American Tel. & Tel. Co. v. MCI Communications

Citation736 F. Supp. 1294
Decision Date03 May 1990
Docket NumberCiv. A. No. 90-66.
CourtU.S. District Court — District of New Jersey
PartiesAMERICAN TELEPHONE & TELEGRAPH COMPANY, Plaintiff, v. MCI COMMUNICATIONS CORPORATION and Pioneer TeleTechnologies, Inc., Defendants.

COPYRIGHT MATERIAL OMITTED

Alan E. Kraus and Michael R. Cole, Riker, Danzig, Scherer, Hyland & Perretti, Morristown, N.J., for plaintiff American Tel. & Tel. Co.

Robert M. Axelrod, Sills Cummis Zuckerman Radin Tischman Epstein & Gross, Newark, N.J., for defendant MCI Communications Corp.

Edward J. Dauber, Greenberg, Dauber & Epstein, Newark, N.J., for defendant Pioneer TeleTechnologies, Inc.

OPINION

LECHNER, District Judge.

The American Telephone and Telegraph Company ("AT & T") initiated this action against MCI Communications Corporation ("MCI") and Pioneer TeleTechnologies, Inc. ("Pioneer") (collectively the "defendants") for alleged violations of the deceptive practices provisions of section 43(a) the Lanham Act, 15 U.S.C. § 1125(a), and violations of the New Jersey common law of unfair competition, interference with prospective economic advantage and product disparagement. Subject matter jurisdiction is founded on 15 U.S.C. § 1121, 28 U.S.C. §§ 1331 & 1338(b) and 28 U.S.C. § 1332(a).

This opinion addresses the motions of the defendants to dismiss portions of the action or to transfer the entire action to the United States District Court for the District of Columbia.1 Pioneer has moved to dismiss for lack of personal jurisdiction pursuant to Fed.R.Civ.P. 12(b)(1).2 MCI has made a forum non conveniens motion to transfer pursuant to 28 U.S.C. § 1404(a). MCI has also moved to dismiss AT & T's state law claims as preempted under federal law and to refer AT & T's claims of unauthorized customer switching to the Federal Communications Commission ("FCC") under the doctrine of primary jurisdiction.3 AT & T has opposed the motions of the defendants.4

At oral argument on 26 March 1990, MCI was directed to submit additional material in support of the transfer motion5 and AT & T was given leave to submit material in opposition to the additional submissions of MCI.6 The transfer motion was reargued in light of the additional submissions of the parties on 12 April 1990. However, upon the request of AT & T, further submissions were permitted in support of and in opposition to the transfer motion.7 The final argument on the transfer motion in light of the complete record was held on 3 May 1990.

For the reasons which follow, Pioneer's motion to dismiss is denied. MCI's motion to transfer this action to the District of Columbia is granted. The other motions of MCI are not addressed and may be presented to the transferee court.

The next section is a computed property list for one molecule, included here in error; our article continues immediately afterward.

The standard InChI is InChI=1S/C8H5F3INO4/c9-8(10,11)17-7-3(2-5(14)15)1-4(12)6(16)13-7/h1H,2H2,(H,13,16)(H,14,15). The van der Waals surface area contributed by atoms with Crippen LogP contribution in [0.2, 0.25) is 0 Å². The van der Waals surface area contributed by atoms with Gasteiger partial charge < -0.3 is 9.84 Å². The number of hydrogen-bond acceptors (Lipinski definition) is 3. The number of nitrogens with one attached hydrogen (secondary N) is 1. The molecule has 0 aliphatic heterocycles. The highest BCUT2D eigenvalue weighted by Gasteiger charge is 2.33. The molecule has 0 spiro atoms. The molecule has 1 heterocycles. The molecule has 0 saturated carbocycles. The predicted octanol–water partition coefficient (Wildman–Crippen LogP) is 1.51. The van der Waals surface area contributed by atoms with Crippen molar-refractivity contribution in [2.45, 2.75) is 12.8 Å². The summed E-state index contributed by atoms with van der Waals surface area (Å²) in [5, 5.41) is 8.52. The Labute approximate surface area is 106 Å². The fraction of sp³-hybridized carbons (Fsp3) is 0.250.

I. BACKGROUND
A. The Parties

AT & T is a New York corporation with its principal place of business in New York City. New Jersey, however, is the home of every major AT & T division and is the center of AT & T's long distance business. AT & T is the largest private employer in New Jersey and has more employees here than in any other state in the nation. Tutton Cert. at ¶¶ 5-7.

AT & T provides long distance telephone services through AT & T Communications, Inc. ("AT & T Communications"), which has its principal place of business in Basking Ridge, New Jersey. For at least fifteen years, AT & T's long distance activities have been operated from facilities in this state, including a core telecommunications facility in Bedminster, New Jersey. Each weekday, the Bedminster facility routs more than seventy five million long distance telephone calls throughout the nation and the world. In addition, AT & T maintains New Jersey facilities for research and off-shore or over-seas cable communications. Id. at ¶¶ 6-9.

MCI is a Delaware corporation with its principal place of business in Washington, D.C. MCI is the largest competitor of AT & T in the residential long distance telecommunications market. Although MCI is registered to do business and does business in New Jersey, the record does not reveal that MCI maintains any presence in this state.

Pioneer was incorporated and has its principal place of business in Iowa. It is a technology firm which provides various sales services, including telemarketing,8 to clients. Since 1985, Pioneer or its predecessors have provided telemarketing services to MCI, which is currently Pioneer's largest client. Decisions regarding telemarketing strategy, such as whom should be called and what the sales pitch should be, are determined by MCI, not Pioneer. Pioneer reports verified sales to MCI, but does not actually switch customers to MCI. Winkel Dec. at ¶¶ 2-5.

Pioneer does not have offices or personnel in New Jersey and it is not licensed to do business in this state. During 1989, Pioneer made over seventy five million telephone calls for MCI, two percent of which—or approximately one and one-half million calls—were made to New Jersey residents. Pioneer has no relationship with New Jersey beyond the telemarketing calls made to New Jersey residents at the direction of MCI.